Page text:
It seems to be out with science and in with celeb/guru advice.  Celeb advice being followed better than evidence based scientific advice.  Given we ALL have a beautiful people bias (we pay them more and trust them more).  No wonder we feel celebs are the pinnacle, the beautifulest of the beautiful.  Bad news – celebs are on balance, less happy, die younger, commit suicide more (maybe, stats are hard to find here), are often lonely and especially in the case of those that got there via sports, surprisingly often broke in the end.

All in all celebs/Gurus are ruining the world.
It is not a cheerful story.
But it is an entertaining, fact filled, eye opener that if you are a parent, or even just a person living on this planet …. is very relevant to you.
In the Author’s own words:
“Celebrity culture has emerged as one of the most significant and influential sources of pseudoscientific blather.” 
Celeb trends are changing our behaviours.

If you prefer hard science, here is Caulfield’s ‘science informed six’:

  1. Moderate your booze, don’t smoke
  2. Move
  3. Eat fruit, vegetables, lean protein, whole grains (yes true carbs are not actually the devil despite the celebrity blather) and good fats
  4. Don’t be too skinny or too fat
  5. Wear sunscreen. Btw this is one of only four things that are actually effective in reducing the signs of aging.
  6. Sleep (7-9 hours a night).

Seems like a no brainer when you put it like that eh? Sad truth is it looks like the celebs are being followed more than the scientists.  I guess it is easier to lie down in a luxury environment and have someone rub your face with gold leaf than go to the gym, put the wine back in the fridge etc.
I would like to see Caulfield turn his wit and intellect to the topic of management gurus (it’s me adding them here, because it is same same for much of this).  I would adore to see his “science informed six’ for leaders.  Until he does – this book is still important to read as it will help you with some of the skills you need to consider the evidence base in management guru ideas yourself.
Let me know how you go
Yours as Ever
The WellbeingAtWorkDr

Links, Info, Credits and all that Jazz

Adapted from
The Author: Timothy Caulfield – is Chair in Heath Law and Policy and Professor in the Faculty of Law and the School of Public Health the University of Alberta.   AKA he knows a thing or two and is a bear of big brain.
Long Title: Is Gwyneth Paltrow Wrong about Everything? How the Famous Sell Us Elixirs of Health, Beauty and Happiness.  Timothy Caulfield. Published by Beacon Press 2015.
Photo Credit:

Science & Leadership Potential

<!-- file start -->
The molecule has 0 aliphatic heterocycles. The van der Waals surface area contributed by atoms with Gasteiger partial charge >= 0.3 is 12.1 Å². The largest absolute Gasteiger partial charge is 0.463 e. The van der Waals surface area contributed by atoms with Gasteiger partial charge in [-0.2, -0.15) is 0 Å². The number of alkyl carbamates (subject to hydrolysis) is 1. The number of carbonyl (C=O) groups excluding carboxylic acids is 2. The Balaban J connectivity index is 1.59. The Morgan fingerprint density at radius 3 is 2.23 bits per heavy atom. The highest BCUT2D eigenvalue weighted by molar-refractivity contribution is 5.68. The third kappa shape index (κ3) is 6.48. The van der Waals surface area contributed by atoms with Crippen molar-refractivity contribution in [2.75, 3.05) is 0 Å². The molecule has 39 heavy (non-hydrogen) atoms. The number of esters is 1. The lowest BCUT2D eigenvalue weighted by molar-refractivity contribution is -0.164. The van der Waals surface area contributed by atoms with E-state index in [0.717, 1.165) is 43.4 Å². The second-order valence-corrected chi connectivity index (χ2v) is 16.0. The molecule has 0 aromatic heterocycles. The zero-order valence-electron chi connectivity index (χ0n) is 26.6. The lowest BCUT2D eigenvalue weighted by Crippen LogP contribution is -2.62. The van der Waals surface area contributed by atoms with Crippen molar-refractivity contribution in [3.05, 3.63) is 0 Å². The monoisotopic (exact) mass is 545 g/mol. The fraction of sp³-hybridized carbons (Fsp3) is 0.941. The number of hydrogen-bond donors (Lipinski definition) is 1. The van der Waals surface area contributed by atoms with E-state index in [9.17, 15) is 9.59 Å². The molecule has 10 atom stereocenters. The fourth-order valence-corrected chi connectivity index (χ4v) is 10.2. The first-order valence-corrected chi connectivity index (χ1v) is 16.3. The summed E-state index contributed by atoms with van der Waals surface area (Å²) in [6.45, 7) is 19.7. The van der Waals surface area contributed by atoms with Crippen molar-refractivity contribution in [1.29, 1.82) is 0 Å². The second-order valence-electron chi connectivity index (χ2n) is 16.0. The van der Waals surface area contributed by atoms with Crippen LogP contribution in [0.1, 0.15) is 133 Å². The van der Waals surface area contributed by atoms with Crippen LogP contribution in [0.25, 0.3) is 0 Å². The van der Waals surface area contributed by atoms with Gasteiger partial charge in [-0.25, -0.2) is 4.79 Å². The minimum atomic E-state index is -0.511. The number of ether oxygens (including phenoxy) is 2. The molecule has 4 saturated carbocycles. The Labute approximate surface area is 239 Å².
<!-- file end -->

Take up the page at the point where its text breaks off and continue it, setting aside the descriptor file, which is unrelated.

This is the first blog in our quick five min reads series, in which we summarise articles we found interesting/useful.  Our thinking is to provide you the main points that will either satisfy you or lead you to your own further reading.
First up is Thomas Chamorro-Premuzic’s article in the Harvard Business Review entitled “What science tells us about leadership potential”.

Apply what we know, ignore what we think we know

Thomas urges us to recognise that the scientific study of leadership is well established despite there being a huge gap between what is known and what is practiced. Sadly  much of commercial leadership practice is not based on rigorous scientific understanding.  This results in enormous losses in dollars, trust and resignations.

Common belief challenged

Many people believe that leadership is situational and anyone can lead.  The reality is that some people are more likely to become leaders.  We have the means to test for this with good psychological tools.  The personality characteristics that increase the likelihood of a person becoming a leader include; being well adjusted, sociable and curious.  IQ also plays a part – albeit a smaller one.  Although emergence does not automatically equate to effectiveness: we do know effective leaders are high in integrity and emotional intelligence.

Different styles

This doesn’t mean that there is only one type of effective leader, or one type of personality that can lead.  Different personality types can result in different styles for example transactional, transformational or entrepreneurial .

Leaders – born or made?

The answer is some of both.  Although heritable traits feature extensively (30-60% in fact), and are evident from a young age, it is possible to boost key leadership competences up to 30% with coaching.

Does gender matter?

No – differences are “virtually non-existent”.

What makes leaders go bad?

Many of the useful leadership traits can be present in the same leader as destructive traits.  Coaching can (sometimes) help leaders to recognise and control their toxic traits.

Relevance today?

The foundations of leadership have evolved since the beginning of time and are not likely to change – even in todays high-tech fast-paced society.
Bottom line: it is high time we spent our time & money applying what we know and stopped wasting our valuable resources on what we know for sure – that just ain’t so (so said Mark Twain and he was on the money).

Links, References etc

Art by Rosie (12)

8 Tips to Get Control of your Habits

Recently I have focused on blogging and reading on the science of habits.  I have summarised my learnings in these eight evidence-based tips to create the habits you want & delete the ones you don’t:

  1. Get clear on your values and roles life (e.g. coach, parent, employee, leader).
  2. Set clear SMART goals for your planned habit changes (aligned to your values and roles).
  3. Ensure you have social support to keep you on track.  Ideally have someone or a group/team to answer to.
  4. Understand your cues, routines and rewards (for good and bad habits), try fiddling with them to stop bad habits & start good ones.